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Raising the Banner in Korea:
An Early Bahá'í History

by Barbara R. Sims

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Chapter 11

11.       The First Annual Convention of the Bahá'ís of Korea, 1964

      In 1964 the first National Spiritual Assembly of the Bahá'ís of Korea was elected. The historic election took place in Taegu, April 22-25, 1964. At that time there were about 5000 Bahá'ís in the country. The number of delegates assigned to the Convention was 38, representing 26 Local Spiritual Assemblies which had been elected the Ridván before. (Some countries in those days elected delegates only from communities which had Local Spiritual Assemblies. As the overall Bahá'í community became more spread out delegates were elected from larger areas to include all the country.) Of the 38 delegates, 27 were able to attend the first convention. A total of 65 believers from 27 localities participated in the convention. The participants had the bounty of the presence of Hand of the Cause Dr. Rahmatu'llah Muhajir, who represented the Universal House of Justice. He presented a teaching plan for the newly elected National Spiritual Assembly to help them attain some of the teaching goals.

      The members of the newly-elected National Spiritual Assembly were Dr. David Earl (chairman), Mr. Suh Byong-in (vice-chairman), Mr. William Smits (corresponding secretary), Mrs. Joy Earl (treasurer), Mr. Pak Sam-bong (recording secretary), Mr. Kim Chang-zin, Mr. Kim Bong-chol, Mr. Yang Jae-ho and Dr. Kim Myung Jung.

      Korea was the first community to leave the jurisdiction of the National Spiritual Assembly of North East Asia. At the time of the election the Universal House of Justice gave some special tasks to the new National Spiritual Assembly to accomplish. The House of Justice wrote (in part), "We acclaim with joyful hearts the splendid response of so many devoted souls in Korea to the Message of Bahá'u'lláh, resulting in the formation of an independent Bahá'í Community and another pillar of the Universal House of Justice, an event of untold significance for Asia and the Far East. This Community, which first received the light of Bahá'u'lláh's revelation during the Ministry of the Centre of His Covenant, must now take up the tasks assigned to it in the Nine Year Plan."

      The Faith continued to grow, at an accelerated rate. There were three full-time Korean Bahá'í teachers and several part-time teachers and a number of teacher-training institutes, the first having been initiated in April 1963. After 1964 it becomes difficult to give a detailed statistical report. With the emphasis on teaching and with so many people devoting their efforts to spreading the Message of Bahá'u'lláh, enrollments in Korea soared.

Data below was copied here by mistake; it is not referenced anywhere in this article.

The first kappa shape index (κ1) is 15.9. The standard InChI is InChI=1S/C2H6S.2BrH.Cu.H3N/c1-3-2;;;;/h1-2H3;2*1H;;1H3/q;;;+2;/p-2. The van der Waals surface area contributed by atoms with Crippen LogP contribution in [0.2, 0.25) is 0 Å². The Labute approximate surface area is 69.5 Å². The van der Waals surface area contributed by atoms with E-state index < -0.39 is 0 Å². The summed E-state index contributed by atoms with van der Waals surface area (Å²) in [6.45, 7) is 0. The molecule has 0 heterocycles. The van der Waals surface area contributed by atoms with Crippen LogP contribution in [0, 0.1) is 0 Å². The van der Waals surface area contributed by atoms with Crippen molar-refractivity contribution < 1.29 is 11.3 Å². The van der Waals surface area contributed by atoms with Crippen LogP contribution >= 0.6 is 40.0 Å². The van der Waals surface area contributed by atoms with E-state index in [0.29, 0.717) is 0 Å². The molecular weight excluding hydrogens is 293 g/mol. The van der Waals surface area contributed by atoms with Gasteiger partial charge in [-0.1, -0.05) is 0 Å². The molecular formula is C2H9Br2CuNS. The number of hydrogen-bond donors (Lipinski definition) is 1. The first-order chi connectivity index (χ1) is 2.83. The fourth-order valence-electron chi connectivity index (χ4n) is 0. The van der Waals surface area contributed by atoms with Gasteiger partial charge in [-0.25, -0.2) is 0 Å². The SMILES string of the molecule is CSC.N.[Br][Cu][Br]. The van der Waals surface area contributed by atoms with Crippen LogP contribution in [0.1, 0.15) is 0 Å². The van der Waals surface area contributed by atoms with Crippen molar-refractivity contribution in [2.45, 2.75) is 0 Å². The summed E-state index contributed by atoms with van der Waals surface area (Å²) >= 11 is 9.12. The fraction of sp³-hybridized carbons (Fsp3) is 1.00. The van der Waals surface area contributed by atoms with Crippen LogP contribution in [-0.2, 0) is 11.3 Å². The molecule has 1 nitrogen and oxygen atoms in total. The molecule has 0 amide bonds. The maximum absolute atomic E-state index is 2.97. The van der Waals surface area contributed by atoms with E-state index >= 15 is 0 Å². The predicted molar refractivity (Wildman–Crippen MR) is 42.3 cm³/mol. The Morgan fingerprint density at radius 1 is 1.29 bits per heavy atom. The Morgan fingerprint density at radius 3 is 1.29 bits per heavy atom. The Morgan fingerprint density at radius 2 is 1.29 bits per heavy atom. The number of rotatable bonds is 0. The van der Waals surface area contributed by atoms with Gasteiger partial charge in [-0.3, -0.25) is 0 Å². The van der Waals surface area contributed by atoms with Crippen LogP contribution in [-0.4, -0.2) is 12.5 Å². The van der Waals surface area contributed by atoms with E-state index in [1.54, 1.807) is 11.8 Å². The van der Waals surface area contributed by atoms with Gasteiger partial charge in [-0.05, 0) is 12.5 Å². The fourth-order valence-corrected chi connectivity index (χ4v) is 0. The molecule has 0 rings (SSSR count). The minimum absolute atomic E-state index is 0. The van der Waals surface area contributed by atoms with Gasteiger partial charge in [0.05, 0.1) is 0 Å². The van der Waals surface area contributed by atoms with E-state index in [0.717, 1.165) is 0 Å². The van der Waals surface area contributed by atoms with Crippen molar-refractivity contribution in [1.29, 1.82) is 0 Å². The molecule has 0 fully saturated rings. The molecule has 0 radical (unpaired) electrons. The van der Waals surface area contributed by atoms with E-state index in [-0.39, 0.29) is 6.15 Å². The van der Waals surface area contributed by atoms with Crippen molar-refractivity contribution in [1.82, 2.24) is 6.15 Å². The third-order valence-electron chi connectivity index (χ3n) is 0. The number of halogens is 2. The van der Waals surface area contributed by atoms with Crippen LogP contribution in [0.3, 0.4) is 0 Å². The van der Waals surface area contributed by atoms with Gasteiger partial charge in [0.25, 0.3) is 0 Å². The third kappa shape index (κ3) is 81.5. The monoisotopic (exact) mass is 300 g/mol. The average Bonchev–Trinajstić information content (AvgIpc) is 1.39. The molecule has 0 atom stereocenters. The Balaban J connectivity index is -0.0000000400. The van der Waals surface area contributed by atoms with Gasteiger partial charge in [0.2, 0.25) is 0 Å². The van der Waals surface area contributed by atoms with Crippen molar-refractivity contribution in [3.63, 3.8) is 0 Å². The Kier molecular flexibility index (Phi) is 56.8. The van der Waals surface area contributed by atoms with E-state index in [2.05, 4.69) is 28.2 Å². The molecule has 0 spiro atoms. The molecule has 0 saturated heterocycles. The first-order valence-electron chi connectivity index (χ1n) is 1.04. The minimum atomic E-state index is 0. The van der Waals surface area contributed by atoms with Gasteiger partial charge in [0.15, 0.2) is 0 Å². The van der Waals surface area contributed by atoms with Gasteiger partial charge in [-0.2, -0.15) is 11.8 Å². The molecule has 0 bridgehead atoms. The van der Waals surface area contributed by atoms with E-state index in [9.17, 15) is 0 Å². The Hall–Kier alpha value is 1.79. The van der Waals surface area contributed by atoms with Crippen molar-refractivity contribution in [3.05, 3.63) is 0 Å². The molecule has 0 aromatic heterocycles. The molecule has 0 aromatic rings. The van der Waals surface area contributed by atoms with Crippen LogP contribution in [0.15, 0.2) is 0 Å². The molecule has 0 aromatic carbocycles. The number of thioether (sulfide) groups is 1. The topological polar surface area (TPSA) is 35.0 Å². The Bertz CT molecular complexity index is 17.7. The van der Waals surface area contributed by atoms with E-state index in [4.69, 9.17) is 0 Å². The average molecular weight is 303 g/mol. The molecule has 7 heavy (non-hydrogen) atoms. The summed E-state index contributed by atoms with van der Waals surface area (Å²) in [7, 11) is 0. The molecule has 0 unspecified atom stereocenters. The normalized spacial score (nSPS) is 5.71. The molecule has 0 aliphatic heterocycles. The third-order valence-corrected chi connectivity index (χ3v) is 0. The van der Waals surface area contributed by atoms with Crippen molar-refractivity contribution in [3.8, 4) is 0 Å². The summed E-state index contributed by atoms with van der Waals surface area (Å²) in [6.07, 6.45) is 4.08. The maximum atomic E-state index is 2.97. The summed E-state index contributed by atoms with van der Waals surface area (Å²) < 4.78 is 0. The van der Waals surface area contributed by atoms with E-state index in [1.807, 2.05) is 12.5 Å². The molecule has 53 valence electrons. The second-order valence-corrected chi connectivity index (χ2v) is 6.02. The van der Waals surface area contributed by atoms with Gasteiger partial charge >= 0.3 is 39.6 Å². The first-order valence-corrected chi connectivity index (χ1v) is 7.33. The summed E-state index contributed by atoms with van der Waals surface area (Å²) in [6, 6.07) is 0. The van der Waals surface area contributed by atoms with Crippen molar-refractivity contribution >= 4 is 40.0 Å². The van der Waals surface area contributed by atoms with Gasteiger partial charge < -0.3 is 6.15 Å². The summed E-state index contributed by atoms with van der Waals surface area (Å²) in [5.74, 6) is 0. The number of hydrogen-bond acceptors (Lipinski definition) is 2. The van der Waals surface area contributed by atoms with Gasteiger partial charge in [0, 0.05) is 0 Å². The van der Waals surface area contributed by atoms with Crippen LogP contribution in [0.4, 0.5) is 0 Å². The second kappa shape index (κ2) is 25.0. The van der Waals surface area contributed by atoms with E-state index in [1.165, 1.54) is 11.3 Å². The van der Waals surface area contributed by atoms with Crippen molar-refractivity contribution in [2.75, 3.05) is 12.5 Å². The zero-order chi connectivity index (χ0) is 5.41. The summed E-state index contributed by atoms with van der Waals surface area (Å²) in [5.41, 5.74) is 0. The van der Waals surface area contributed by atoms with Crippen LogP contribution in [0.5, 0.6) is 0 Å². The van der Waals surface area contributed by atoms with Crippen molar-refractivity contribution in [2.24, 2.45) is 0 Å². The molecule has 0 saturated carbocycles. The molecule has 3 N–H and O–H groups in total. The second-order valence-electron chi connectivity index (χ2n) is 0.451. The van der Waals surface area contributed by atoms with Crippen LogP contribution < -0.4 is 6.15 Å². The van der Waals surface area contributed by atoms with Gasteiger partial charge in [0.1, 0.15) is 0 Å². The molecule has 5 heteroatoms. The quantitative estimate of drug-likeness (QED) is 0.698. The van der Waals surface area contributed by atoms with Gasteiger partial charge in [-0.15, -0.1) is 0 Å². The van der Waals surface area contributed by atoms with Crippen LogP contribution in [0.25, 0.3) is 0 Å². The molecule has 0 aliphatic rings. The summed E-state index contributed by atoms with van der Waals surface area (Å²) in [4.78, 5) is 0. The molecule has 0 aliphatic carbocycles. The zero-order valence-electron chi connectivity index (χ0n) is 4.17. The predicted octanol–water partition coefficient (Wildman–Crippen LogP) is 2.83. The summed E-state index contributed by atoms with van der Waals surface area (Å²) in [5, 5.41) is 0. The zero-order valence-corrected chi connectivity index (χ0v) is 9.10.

Consolidation was carefully considered and was assisted by the teachers returning again and again to the communities.

      In October 1964 Mrs. Ayako Ogi, one of the older Bahá'ís of Tokyo, visited Korea. In her early years, before she became a Bahá'í, she had lived


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      The first National Convention of the Bahá'ís of Korea, Taegu, 1964. Hand of the Cause Dr. Rahmatu'llah Muhajir, the official representative, is sitting in the middle.

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      The First National Spiritual Assembly of the Bahá'ís of Korea, elected 1964. Front: Mr. Suh Byong-in (vice-chairman), Mrs. Joy H. Earl (treasurer), Mr. Kim Chang-zin and Mr. Kim Bong-chol. Standing: Mr. Pak Sam-bong (recording secretary), Dr. David Earl (chairman), Mr. William Smits (corresponding secretary), Mr. Yang Jae-ho and Dr. Kim Myung Jung.

      Dr. Kim was to become the first Korean Counsellor (1988) and Mr. Yang was the first Korean Auxiliary Board Member (1964).



in Korea when it was under Japanese rule. It was the first visit of a Japanese Bahá'í to that country. While she was there she attended the sixth Teachers' Training Institute in Anyang and visited Bahá'ís in Taegu, Pusan, Kyongju, and Seoul and had one radio interview. Her non-Bahá'í relatives had been fearful for her safety because of the anti-Japanese sentiment in Korea. However, it was a successful teaching trip. When she returned to Japan the Asahi newspaper asked her to write of her trip.

      The following year, the second Japanese Bahá'í arrived in Korea to stay for two years: Mrs. Akiko Schreiber, whose husband Eugene had a position with an American company.

      In December 1964 Mr. Yang Jae-ho was appointed Auxiliary Board Member by the Hands of the Cause in Asia, the first Korean Bahá'í so appointed. There were now two Auxiliary Board Members: Mr. Yang and Mr. McHenry III, who had been appointed the previous year. Lt. Col. John and Mrs. Elizabeth McHenry, parents of John III, arrived in 1964 to stay for two years. Lt. Col. McHenry had visited Korea in the early 1950s and again in 1963 and marveled at the difference that a decade had made.      

      Two Auxiliary Board Members in Korea, 1965. Mr. John McHenry   III and Mr. Yang Jae Ho, the first Korean to be appointed to the Auxiliary Board. Both were appointed by Hand of the Cause Miss Agnes Alexander. In 1969 Mr. McHenry was appointed the first Counsellor for Korea.

      Also in 1964 Dr. David and Mrs. Joy Earl moved to Seoul. They were familiar with Korea as both of them had traveled there at times to attend schools or institutes.
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